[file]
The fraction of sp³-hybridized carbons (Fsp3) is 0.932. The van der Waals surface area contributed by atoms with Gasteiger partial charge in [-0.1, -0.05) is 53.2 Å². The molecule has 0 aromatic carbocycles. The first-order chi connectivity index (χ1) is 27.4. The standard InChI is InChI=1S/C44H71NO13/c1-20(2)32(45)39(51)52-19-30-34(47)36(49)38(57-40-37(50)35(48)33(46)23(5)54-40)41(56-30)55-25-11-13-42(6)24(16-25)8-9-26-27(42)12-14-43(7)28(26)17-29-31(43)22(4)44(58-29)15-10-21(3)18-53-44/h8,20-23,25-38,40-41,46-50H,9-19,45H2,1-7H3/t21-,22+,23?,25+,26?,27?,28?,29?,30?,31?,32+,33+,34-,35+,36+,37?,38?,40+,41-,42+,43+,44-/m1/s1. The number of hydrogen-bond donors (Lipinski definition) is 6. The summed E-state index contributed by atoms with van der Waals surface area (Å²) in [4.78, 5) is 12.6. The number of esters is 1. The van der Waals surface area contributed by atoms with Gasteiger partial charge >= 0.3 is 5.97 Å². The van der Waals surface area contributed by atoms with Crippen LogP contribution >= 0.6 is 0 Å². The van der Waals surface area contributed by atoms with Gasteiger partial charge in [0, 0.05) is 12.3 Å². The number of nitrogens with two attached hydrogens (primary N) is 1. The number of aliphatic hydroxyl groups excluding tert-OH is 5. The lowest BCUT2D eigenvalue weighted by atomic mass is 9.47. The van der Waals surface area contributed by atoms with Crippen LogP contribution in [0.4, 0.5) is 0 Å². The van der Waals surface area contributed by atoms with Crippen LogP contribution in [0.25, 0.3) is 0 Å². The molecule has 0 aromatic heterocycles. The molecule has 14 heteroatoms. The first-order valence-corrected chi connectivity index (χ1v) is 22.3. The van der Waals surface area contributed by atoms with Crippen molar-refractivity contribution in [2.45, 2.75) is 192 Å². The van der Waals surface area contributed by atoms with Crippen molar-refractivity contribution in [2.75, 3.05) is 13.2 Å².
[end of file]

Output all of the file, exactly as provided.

The fraction of sp³-hybridized carbons (Fsp3) is 0.932. The van der Waals surface area contributed by atoms with Gasteiger partial charge in [-0.1, -0.05) is 53.2 Å². The molecule has 0 aromatic carbocycles. The first-order chi connectivity index (χ1) is 27.4. The standard InChI is InChI=1S/C44H71NO13/c1-20(2)32(45)39(51)52-19-30-34(47)36(49)38(57-40-37(50)35(48)33(46)23(5)54-40)41(56-30)55-25-11-13-42(6)24(16-25)8-9-26-27(42)12-14-43(7)28(26)17-29-31(43)22(4)44(58-29)15-10-21(3)18-53-44/h8,20-23,25-38,40-41,46-50H,9-19,45H2,1-7H3/t21-,22+,23?,25+,26?,27?,28?,29?,30?,31?,32+,33+,34-,35+,36+,37?,38?,40+,41-,42+,43+,44-/m1/s1. The number of hydrogen-bond donors (Lipinski definition) is 6. The summed E-state index contributed by atoms with van der Waals surface area (Å²) in [4.78, 5) is 12.6. The number of esters is 1. The van der Waals surface area contributed by atoms with Gasteiger partial charge >= 0.3 is 5.97 Å². The van der Waals surface area contributed by atoms with Crippen LogP contribution >= 0.6 is 0 Å². The van der Waals surface area contributed by atoms with Gasteiger partial charge in [0, 0.05) is 12.3 Å². The number of nitrogens with two attached hydrogens (primary N) is 1. The number of aliphatic hydroxyl groups excluding tert-OH is 5. The lowest BCUT2D eigenvalue weighted by atomic mass is 9.47. The van der Waals surface area contributed by atoms with Crippen LogP contribution in [0.4, 0.5) is 0 Å². The van der Waals surface area contributed by atoms with Crippen LogP contribution in [0.25, 0.3) is 0 Å². The molecule has 0 aromatic heterocycles. The molecule has 14 heteroatoms. The first-order valence-corrected chi connectivity index (χ1v) is 22.3. The van der Waals surface area contributed by atoms with Crippen molar-refractivity contribution in [2.45, 2.75) is 192 Å². The van der Waals surface area contributed by atoms with Crippen molar-refractivity contribution in [2.75, 3.05) is 13.2 Å².